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pic of hornworm with wasp eggs

Posted by iamvillanueva 5 KS (My Page) on
Thu, Sep 4, 08 at 14:07

After much searching for the name of the worm on my tomato plants, I was convinced that I didn't have the hornworm. What I read said that the wasp lays it's eggs inside the worm and the insects eat their way out of the worm. Well, what I found on my plants appeared to be eggs laid on the back of the worm, not inside.

Anyway, I kept searching and finally came across this pics which looks very close to the worms on my plant. I just thought I'd share. I've only seen these hornworms with eggs. I guess I have hornworms, just like the rest of you!
http://hortipm.tamu.edu/pestprofiles/beneficial/parawasp/tomhorn.html
AV

Here is a link that might be useful: hornworm with eggs pic


Follow-Up Postings:

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RE: pic of hornworm with wasp eggs

The eggs ARE inserted into the caterpillar. What you are seeing are the pupal cocoons, where the hungry little larva pupate into another adult wasp. This process starts after they have eaten the caterpillar from the inside. Once the development is complete, they'll emerge from the cocoon and fly away.


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RE: pic of hornworm with wasp eggs

So strange! I wonder how the hornworm can still be alive after having been eaten from the inside out. Doesn't sound very pleasant to have to live thru. I wonder if the hornworm is in pain?


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RE: pic of hornworm with wasp eggs

Concerning the ability of insects to feel pain, I read that they cannot feel pain as humans do.

Pain as we experience it is based on our nervous system. We have special nerve cells called "nociceptors" whose sole purpose is to create the sensation of pain. Without those special cells, we wouldn't feel pain. Stroke victims often lose the ability to feel pain if these cells are damaged.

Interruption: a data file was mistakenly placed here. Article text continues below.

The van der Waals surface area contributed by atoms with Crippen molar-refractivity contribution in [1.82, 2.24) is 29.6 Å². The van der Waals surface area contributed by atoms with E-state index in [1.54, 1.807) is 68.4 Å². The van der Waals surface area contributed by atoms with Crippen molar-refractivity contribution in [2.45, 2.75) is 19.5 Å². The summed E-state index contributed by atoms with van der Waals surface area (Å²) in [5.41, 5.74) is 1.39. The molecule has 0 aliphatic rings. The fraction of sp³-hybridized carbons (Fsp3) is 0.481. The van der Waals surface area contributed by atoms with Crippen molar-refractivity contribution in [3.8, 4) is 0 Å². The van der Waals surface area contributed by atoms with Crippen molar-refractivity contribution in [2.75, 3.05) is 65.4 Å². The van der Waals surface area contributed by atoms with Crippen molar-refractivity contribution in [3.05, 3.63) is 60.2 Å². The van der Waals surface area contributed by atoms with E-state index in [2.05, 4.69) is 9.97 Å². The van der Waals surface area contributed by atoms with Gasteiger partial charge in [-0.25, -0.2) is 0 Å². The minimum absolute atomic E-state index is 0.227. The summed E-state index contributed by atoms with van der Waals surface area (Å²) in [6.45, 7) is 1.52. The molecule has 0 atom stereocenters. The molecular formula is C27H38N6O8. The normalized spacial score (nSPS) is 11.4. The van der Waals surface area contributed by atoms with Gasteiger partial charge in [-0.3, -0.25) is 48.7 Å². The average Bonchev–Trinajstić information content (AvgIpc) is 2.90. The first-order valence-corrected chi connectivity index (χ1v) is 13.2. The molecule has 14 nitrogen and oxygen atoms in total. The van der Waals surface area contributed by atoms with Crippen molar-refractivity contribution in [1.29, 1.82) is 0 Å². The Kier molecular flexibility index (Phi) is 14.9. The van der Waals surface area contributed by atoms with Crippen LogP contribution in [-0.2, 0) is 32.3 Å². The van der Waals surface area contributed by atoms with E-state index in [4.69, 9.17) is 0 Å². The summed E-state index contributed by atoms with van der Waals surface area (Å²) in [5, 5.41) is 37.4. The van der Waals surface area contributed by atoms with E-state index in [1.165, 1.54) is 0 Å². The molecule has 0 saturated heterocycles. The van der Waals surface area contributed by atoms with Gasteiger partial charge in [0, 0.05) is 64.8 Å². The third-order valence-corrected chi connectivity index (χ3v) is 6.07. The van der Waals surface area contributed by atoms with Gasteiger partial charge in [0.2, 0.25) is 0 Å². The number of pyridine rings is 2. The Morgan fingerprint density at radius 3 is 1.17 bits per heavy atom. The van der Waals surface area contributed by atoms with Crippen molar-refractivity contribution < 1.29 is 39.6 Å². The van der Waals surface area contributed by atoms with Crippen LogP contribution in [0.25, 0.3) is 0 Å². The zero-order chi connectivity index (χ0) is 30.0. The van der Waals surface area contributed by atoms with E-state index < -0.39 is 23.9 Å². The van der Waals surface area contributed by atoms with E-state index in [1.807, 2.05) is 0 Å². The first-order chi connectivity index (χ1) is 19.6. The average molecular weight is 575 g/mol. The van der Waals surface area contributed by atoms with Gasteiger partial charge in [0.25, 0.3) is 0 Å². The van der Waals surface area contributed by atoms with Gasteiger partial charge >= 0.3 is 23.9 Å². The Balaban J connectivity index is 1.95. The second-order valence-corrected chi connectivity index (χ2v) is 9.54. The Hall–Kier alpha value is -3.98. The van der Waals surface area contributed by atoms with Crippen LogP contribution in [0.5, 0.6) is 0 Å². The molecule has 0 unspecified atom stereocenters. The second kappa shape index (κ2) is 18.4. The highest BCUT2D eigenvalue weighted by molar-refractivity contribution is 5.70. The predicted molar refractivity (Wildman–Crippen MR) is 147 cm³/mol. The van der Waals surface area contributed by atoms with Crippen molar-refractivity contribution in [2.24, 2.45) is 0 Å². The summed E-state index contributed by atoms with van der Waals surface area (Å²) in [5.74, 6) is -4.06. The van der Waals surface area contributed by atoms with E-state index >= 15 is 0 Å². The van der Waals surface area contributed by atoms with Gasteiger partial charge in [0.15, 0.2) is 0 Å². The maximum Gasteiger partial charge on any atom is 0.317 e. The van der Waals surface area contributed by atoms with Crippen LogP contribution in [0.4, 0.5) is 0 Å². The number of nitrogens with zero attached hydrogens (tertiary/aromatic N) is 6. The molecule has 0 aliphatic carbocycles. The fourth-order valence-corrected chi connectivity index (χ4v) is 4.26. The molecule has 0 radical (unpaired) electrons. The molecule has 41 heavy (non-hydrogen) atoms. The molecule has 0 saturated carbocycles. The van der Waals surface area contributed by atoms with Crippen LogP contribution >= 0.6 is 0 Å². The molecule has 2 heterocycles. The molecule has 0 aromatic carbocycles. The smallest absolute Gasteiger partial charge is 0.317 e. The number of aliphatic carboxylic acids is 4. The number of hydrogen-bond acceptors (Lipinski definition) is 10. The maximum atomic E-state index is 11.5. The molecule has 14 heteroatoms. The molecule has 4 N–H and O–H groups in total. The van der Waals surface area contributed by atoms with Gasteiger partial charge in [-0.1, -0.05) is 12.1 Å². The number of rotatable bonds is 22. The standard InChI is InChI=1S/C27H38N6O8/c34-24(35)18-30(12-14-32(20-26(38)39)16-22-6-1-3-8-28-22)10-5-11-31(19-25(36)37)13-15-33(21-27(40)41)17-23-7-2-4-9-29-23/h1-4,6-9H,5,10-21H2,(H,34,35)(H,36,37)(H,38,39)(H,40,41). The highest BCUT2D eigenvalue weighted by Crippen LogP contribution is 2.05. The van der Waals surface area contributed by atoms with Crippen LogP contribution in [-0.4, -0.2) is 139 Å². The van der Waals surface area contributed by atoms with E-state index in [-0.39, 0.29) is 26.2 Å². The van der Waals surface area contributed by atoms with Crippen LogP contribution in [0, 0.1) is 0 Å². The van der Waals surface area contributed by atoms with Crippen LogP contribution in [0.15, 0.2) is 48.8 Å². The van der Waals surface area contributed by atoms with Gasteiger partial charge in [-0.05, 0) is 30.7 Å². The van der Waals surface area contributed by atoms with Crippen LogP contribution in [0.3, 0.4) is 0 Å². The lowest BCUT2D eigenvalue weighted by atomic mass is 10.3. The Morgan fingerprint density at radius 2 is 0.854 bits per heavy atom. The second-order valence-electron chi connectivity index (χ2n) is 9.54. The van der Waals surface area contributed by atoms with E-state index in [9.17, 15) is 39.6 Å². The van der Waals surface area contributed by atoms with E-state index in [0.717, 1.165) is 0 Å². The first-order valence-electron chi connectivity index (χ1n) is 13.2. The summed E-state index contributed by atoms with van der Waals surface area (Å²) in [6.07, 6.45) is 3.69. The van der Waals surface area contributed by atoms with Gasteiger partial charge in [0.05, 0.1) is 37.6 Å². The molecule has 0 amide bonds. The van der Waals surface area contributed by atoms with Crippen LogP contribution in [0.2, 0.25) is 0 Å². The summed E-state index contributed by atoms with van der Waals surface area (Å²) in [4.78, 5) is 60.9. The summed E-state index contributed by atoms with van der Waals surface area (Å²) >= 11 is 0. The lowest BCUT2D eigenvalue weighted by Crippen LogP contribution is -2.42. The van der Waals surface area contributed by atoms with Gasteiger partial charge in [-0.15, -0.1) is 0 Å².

Insects and other arthropods don't have any nociceptors. They can feel sensations, but pain is definitely not one of them.

In addition an insect's nervous system is directly connected to the muscular system, and not to the central cortex, their rudimentary substitute for our much more complex brain.

If the 'proof is in the pudding' one can observe that an insect that loses a leg will calmly limp away which certainly would not be the response for humans or other vertebrates.

I do believe that humans have a tendency to be Anthropodenial, including the egocentric belief that humans are 'special' and no other animal could possibly suffer the way that we do. But is this case it appears to be true.


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RE: pic of hornworm with wasp eggs

I remember studying Biology in tenth grade, there is another big difference betwen insects and humans. They have their skeletons on the outdside,called exoskeletons ,while our are on the inside of our bodies, under our skin. . Oh, and our central nervous system is inside our spinal bones. Not sure if it's important, but I'm sure insects don't feel pain as we do. I don't feel guilty when I squash insects and spiders I come across in my garden. Yes, I know I should leave spiders alone, they are good guys.


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RE: pic of hornworm with wasp eggs

Spiders CAN be good, but some of them can also be bad. I have Wolf spiders, and they bite humans. I kill them, even though they also kill pests.

The bites aren't dangerous, but they are itchy/painful.


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